Anne Stark | EurekAlert!
Further information:
http://www.llnl.gov

More articles from Physics and Astronomy:

nachricht Significantly more productivity in USP lasers
06.12.2016 | Fraunhofer-Institut für Lasertechnik ILT

nachricht Shape matters when light meets atom
05.12.2016 | Centre for Quantum Technologies at the National University of Singapore

All articles from Physics and Astronomy >>>

The most recent press releases about innovation >>>

Die letzten 5 Focus-News des innovations-reports im Überblick:

Im Focus: Significantly more productivity in USP lasers

In recent years, lasers with ultrashort pulses (USP) down to the femtosecond range have become established on an industrial scale. They could advance some applications with the much-lauded “cold ablation” – if that meant they would then achieve more throughput. A new generation of process engineering that will address this issue in particular will be discussed at the “4th UKP Workshop – Ultrafast Laser Technology” in April 2017.

Even back in the 1990s, scientists were comparing materials processing with nanosecond, picosecond and femtosesecond pulses. The result was surprising:...

Im Focus: Shape matters when light meets atom

Mapping the interaction of a single atom with a single photon may inform design of quantum devices

Have you ever wondered how you see the world? Vision is about photons of light, which are packets of energy, interacting with the atoms or molecules in what...

Im Focus: Novel silicon etching technique crafts 3-D gradient refractive index micro-optics

A multi-institutional research collaboration has created a novel approach for fabricating three-dimensional micro-optics through the shape-defined formation of porous silicon (PSi), with broad impacts in integrated optoelectronics, imaging, and photovoltaics.

Working with colleagues at Stanford and The Dow Chemical Company, researchers at the University of Illinois at Urbana-Champaign fabricated 3-D birefringent...

Im Focus: Quantum Particles Form Droplets

In experiments with magnetic atoms conducted at extremely low temperatures, scientists have demonstrated a unique phase of matter: The atoms form a new type of quantum liquid or quantum droplet state. These so called quantum droplets may preserve their form in absence of external confinement because of quantum effects. The joint team of experimental physicists from Innsbruck and theoretical physicists from Hannover report on their findings in the journal Physical Review X.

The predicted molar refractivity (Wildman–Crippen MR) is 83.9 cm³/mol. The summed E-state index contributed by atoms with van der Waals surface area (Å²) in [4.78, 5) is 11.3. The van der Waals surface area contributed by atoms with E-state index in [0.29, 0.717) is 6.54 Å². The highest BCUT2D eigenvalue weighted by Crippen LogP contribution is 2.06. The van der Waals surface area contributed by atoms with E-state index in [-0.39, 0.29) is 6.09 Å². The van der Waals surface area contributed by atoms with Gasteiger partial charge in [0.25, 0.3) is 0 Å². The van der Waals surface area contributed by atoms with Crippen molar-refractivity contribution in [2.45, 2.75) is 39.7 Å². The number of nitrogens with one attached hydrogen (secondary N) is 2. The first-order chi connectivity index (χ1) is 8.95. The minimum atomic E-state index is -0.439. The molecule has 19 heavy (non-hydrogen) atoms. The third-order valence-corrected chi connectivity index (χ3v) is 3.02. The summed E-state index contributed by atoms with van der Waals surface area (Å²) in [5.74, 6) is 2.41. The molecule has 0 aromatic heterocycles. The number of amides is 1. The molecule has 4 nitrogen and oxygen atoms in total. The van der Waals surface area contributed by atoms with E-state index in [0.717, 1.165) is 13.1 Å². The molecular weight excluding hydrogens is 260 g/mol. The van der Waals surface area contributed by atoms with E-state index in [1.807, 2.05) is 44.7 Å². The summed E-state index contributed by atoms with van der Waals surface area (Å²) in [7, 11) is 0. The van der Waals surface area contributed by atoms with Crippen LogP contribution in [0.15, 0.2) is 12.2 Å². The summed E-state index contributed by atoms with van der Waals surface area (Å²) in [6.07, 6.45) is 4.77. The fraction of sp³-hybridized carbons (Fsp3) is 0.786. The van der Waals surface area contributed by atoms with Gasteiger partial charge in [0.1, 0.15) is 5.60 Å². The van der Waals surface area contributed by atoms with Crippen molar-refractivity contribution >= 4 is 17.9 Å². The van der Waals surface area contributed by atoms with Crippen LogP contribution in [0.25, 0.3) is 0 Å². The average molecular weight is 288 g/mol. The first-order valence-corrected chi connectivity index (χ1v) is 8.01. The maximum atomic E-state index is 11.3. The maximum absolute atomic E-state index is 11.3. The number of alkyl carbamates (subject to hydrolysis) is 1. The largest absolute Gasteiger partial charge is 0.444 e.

“Our Quantum droplets are in the gas phase but they still drop like a rock,” explains experimental physicist Francesca Ferlaino when talking about the...

Im Focus: MADMAX: Max Planck Institute for Physics takes up axion research

The Max Planck Institute for Physics (MPP) is opening up a new research field. A workshop from November 21 - 22, 2016 will mark the start of activities for an innovative axion experiment. Axions are still only purely hypothetical particles. Their detection could solve two fundamental problems in particle physics: What dark matter consists of and why it has not yet been possible to directly observe a CP violation for the strong interaction.

The “MADMAX” project is the MPP’s commitment to axion research. Axions are so far only a theoretical prediction and are difficult to detect: on the one hand,...

All Focus news of the innovation-report >>>

Anzeige

Anzeige

Event News

ICTM Conference 2017: Production technology for turbomachine manufacturing of the future

16.11.2016 | Event News

Innovation Day Laser Technology – Laser Additive Manufacturing

01.11.2016 | Event News

#IC2S2: When Social Science meets Computer Science - GESIS will host the IC2S2 conference 2017

14.10.2016 | Event News

 
Latest News

NTU scientists build new ultrasound device using 3-D printing technology

07.12.2016 | Health and Medicine

The balancing act: An enzyme that links endocytosis to membrane recycling

07.12.2016 | Life Sciences

How to turn white fat brown

07.12.2016 | Health and Medicine

VideoLinks
B2B-VideoLinks
More VideoLinks >>>